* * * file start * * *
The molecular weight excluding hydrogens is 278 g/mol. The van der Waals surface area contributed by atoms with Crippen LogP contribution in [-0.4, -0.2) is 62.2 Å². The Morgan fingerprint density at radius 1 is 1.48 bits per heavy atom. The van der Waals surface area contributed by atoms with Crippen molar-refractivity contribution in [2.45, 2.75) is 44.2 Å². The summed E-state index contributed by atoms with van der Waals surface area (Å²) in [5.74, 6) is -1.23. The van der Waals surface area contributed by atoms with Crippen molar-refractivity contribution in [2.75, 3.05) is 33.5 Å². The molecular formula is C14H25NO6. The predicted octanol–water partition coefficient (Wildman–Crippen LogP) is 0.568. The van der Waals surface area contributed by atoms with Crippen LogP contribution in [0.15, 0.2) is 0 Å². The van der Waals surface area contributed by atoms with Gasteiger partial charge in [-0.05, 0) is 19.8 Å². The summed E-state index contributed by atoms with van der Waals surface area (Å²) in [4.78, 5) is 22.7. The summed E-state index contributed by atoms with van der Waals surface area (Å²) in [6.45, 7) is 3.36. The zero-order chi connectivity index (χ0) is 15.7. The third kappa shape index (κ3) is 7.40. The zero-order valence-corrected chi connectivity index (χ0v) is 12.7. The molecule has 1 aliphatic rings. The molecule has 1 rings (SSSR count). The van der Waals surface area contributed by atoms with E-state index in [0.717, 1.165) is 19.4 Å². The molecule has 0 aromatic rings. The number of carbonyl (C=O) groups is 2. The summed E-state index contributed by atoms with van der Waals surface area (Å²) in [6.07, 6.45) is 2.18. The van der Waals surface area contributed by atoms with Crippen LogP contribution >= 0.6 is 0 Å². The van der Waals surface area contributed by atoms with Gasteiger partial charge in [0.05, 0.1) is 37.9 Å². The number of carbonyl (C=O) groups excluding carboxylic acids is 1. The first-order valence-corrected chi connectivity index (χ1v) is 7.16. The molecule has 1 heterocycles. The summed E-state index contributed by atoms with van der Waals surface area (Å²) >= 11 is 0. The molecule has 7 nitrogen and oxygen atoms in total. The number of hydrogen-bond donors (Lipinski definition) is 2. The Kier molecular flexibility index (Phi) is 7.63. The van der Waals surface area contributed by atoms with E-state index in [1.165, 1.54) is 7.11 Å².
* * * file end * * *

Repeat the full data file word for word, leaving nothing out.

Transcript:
The molecular weight excluding hydrogens is 278 g/mol. The van der Waals surface area contributed by atoms with Crippen LogP contribution in [-0.4, -0.2) is 62.2 Å². The Morgan fingerprint density at radius 1 is 1.48 bits per heavy atom. The van der Waals surface area contributed by atoms with Crippen molar-refractivity contribution in [2.45, 2.75) is 44.2 Å². The summed E-state index contributed by atoms with van der Waals surface area (Å²) in [5.74, 6) is -1.23. The van der Waals surface area contributed by atoms with Crippen molar-refractivity contribution in [2.75, 3.05) is 33.5 Å². The molecular formula is C14H25NO6. The predicted octanol–water partition coefficient (Wildman–Crippen LogP) is 0.568. The van der Waals surface area contributed by atoms with Crippen LogP contribution in [0.15, 0.2) is 0 Å². The van der Waals surface area contributed by atoms with Gasteiger partial charge in [-0.05, 0) is 19.8 Å². The summed E-state index contributed by atoms with van der Waals surface area (Å²) in [4.78, 5) is 22.7. The summed E-state index contributed by atoms with van der Waals surface area (Å²) in [6.45, 7) is 3.36. The zero-order chi connectivity index (χ0) is 15.7. The third kappa shape index (κ3) is 7.40. The zero-order valence-corrected chi connectivity index (χ0v) is 12.7. The molecule has 1 aliphatic rings. The molecule has 1 rings (SSSR count). The van der Waals surface area contributed by atoms with E-state index in [0.717, 1.165) is 19.4 Å². The molecule has 0 aromatic rings. The number of carbonyl (C=O) groups is 2. The summed E-state index contributed by atoms with van der Waals surface area (Å²) in [6.07, 6.45) is 2.18. The van der Waals surface area contributed by atoms with Crippen LogP contribution >= 0.6 is 0 Å². The van der Waals surface area contributed by atoms with Gasteiger partial charge in [0.05, 0.1) is 37.9 Å². The number of carbonyl (C=O) groups excluding carboxylic acids is 1. The first-order valence-corrected chi connectivity index (χ1v) is 7.16. The molecule has 1 heterocycles. The summed E-state index contributed by atoms with van der Waals surface area (Å²) >= 11 is 0. The molecule has 7 nitrogen and oxygen atoms in total. The number of hydrogen-bond donors (Lipinski definition) is 2. The Kier molecular flexibility index (Phi) is 7.63. The van der Waals surface area contributed by atoms with E-state index in [1.165, 1.54) is 7.11 Å².